There’s no use sidestepping the obvious: a partly preserved limb severed from a corpse more than 400 years old is not a pretty sight. Yet tens of thousands of devout Catholics and the merely curious are expected to gaze upon the right arm of St. Francis Xavier as it tours Canada this month.
The missionary died in China in 1552. His tomb is in Goa, India, but his forearm was cut off in 1614 and sent to Rome. It’s usually on display there at the Church of the Gesù, in a Baroque chapel decorated with coloured marble, stucco reliefs and painted scenes from the saint’s life. The arm has been brought to Canada for a 14-city tour by the Archdiocese of Ottawa, the Jesuits, and the group Catholic Christian Outreach.
On its travels in Canada, the relic remains inside its usual arm-shaped, silver-and-glass case, called a reliquary, which is in turn displayed inside a utilitarian clear-plastic box. For insights into how to think about it all, I called Cynthia Hahn, an art history professor at Hunter College and the Graduate Center of the City University of New York, and author, most recently, of The Reliquary Effect: Enshrining the Sacred Object, published last year by University of Chicago Press.
Q: Where do relics and reliquaries fit in art history?
A: In the Middle Ages it’s very clear that reliquaries were some of the most important objects that could be made and could be owned and could be possessed by a church or displayed by a church. They were willing to put huge amounts of money into making them. There are examples where the reliquary is more expensive than the building itself.
Q: Is the relic part of a work of art then, or is it separate from the reliquary?
A: It certainly isn’t separate. It can be separated, though. Most of the reliquaries in museum collections now are empty. But the reliquary is completely contingent upon the relic, in the sense that it wouldn’t exist at all without the relic. For viewers and beholders, and people that use these things, they have a certain functionality. People with a kind of purist idea of art don’t think that’s right.
Q: Are there some reliquaries that stand out for you as being particularly beautiful or powerful?
A: Well, the no longer surviving reliquary ensemble from the Sainte-Chapelle in Paris was truly extraordinary. There are lots of drawings and paintings of it from before it was destroyed during the French Revolution. It was on a giant, turnable platform that presented like a church from one side and then it had curtains on the other side that could be swept inside to reveal of the powerful relics inside of it.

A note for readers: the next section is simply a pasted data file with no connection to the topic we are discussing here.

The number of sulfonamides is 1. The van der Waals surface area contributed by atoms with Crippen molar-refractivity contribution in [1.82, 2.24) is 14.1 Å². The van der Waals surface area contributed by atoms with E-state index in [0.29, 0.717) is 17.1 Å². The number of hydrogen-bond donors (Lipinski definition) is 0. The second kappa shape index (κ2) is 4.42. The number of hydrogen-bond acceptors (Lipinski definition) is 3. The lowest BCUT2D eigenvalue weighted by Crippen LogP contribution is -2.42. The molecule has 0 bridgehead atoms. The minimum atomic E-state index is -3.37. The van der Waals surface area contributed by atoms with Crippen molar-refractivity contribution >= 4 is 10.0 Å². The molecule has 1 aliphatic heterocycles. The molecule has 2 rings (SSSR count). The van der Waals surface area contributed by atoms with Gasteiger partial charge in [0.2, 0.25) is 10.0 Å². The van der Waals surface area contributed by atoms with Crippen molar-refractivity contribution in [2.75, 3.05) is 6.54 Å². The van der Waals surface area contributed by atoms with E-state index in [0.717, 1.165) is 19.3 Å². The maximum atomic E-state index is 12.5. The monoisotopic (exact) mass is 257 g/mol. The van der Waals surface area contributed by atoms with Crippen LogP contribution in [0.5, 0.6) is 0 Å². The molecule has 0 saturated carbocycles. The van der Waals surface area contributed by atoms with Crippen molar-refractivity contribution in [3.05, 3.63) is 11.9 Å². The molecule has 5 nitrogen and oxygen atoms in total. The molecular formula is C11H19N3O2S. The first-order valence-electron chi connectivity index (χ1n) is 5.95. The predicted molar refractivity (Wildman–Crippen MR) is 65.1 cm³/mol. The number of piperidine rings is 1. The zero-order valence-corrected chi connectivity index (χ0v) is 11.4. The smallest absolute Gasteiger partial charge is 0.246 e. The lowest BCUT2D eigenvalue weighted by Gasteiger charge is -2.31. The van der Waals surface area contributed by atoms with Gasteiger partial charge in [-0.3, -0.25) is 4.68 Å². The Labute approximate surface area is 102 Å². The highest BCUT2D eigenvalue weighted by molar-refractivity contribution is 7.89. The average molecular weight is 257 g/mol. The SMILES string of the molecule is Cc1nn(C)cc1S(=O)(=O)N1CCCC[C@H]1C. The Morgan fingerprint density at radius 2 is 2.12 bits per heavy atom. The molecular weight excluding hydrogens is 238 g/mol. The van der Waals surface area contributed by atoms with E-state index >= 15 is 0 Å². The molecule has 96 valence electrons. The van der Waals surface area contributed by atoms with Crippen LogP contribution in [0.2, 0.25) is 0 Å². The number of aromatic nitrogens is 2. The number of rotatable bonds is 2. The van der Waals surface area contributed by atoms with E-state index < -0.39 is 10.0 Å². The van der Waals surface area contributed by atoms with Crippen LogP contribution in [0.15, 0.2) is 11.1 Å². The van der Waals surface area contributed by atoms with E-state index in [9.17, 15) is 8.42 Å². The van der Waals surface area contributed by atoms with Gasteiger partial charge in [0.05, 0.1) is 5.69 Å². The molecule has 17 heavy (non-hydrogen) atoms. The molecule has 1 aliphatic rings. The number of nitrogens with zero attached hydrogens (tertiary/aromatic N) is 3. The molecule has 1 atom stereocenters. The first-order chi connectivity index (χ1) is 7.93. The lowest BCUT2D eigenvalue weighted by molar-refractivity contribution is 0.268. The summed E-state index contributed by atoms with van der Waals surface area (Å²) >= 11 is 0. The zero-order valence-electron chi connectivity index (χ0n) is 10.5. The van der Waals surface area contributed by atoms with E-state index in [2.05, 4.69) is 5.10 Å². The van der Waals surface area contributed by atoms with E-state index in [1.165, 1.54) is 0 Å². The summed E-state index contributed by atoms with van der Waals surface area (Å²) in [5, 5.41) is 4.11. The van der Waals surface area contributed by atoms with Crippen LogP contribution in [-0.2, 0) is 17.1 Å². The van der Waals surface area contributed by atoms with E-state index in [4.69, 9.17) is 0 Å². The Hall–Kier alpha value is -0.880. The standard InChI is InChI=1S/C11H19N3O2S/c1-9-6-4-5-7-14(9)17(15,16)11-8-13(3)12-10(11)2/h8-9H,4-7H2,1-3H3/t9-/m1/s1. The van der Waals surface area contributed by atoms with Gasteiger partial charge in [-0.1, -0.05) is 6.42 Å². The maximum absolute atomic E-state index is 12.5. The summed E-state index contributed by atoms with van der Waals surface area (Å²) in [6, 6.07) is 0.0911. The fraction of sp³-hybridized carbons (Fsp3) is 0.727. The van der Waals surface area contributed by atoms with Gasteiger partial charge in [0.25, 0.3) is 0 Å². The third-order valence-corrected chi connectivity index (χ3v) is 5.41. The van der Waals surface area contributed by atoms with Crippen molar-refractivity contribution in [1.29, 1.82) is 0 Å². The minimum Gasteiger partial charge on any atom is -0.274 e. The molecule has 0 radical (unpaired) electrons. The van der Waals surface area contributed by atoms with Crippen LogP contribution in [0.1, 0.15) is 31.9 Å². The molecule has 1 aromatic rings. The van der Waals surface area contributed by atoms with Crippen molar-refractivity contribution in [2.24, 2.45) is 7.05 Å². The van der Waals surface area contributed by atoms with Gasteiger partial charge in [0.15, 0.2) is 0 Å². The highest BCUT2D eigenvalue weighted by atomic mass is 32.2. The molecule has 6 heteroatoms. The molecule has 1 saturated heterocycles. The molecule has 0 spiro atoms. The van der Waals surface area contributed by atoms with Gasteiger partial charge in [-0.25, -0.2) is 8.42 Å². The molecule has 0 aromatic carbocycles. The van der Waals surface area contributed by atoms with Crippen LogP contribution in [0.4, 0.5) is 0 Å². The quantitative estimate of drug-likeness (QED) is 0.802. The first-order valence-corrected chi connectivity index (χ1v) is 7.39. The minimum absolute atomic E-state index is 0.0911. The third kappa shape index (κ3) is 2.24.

This was raised above the main altar of the church, so that anyone walking in to this chapel would immediately see this relic ensemble in front and high at the eastern end of the church. Everything about one of the most beautiful pieces of architecture in the world was it was built and predicated on displaying these relics.
Q: Wasn’t a thorn from the biblical crown of thorns supposed to be among those relics?
A: Correct. That was one of the most famous relics. In fact, one of the reliquaries in this display unit was a crown-like thing made of crystal with gems and gold that included what they said was the whole crown of thorns. The French King had his power and some sense through that.
Q: Many Canadians will find it weird that St. Francis Xavier’s arm is touring here. Is this an unusual sort of relic?
A: I’ve written a lot about arm reliquaries. They were very popular. You don’t necessarily have an arm in an arm reliquary. The earliest ones we know of had pieces of cloth, things like that. As they became a very popular form, more and more, what you put in an arm reliquary was an arm.
Q: Why would arm-shaped reliquaries, sometimes containing actual arms, be particularly popular?
A: They’re so useful in terms of the performance issues, in masses and processions and so forth. You take an arm reliquary into a procession and then you use it to bless the crowd.
Q: The Jesuits emphasize that St. Francis Xavier baptized hundreds of thousands of people in Asia as a missionary with the very arm that’s now on tour.
A: That’s terrific. I love it. There are multiple texts in the Bible about Christ as the head of the church and the saints as his limbs.
Q: How did relics in reliquaries work historically for those who believed in them?
A: Insofar as the church understands how relics work, and from the tidbits that we get from very important writers in the early Middle Ages, relics were believed to represent something that was both on heaven and on Earth. When you look at a relic, you are directly communing with heaven because that saint is at the side of Christ in the court of heaven, and he’s left a bit of his body or a bit of something else here on Earth for you to have access to.
Q: I would guess Canadians coming to see this relic would fall into two categories, those who believe in it on some level and those who don’t. How do you think non-believers should approach it?
A: Well, I myself am not a believer. I certainly wouldn’t imagine that it would have missionary potential, in the sense that it is not convincing, especially in the way they display them now. In the early Middle Ages, they were covered. You did not see grisly bones. You saw gold and gems and spectacular objects. Only as we start to get to about the 13th century do they start using something called rock crystal all the time—clear, of course, but not 100-per-cent clear for the most part. It still had a mysterious quality to it. You’re not necessarily trying to see it.
Q: Photographs of St. Francis Xavier’s arm at its home church in in Rome show it in an elaborately decorated setting. Listening to you makes me think it might be better to visit it there than see it behind clear plastic in the plainer silver-and-glass reliquary it’s travelling inside.
A: Well, I’ve totally convinced you of my point of view then. That’s the reliquary effect. You’ve got it.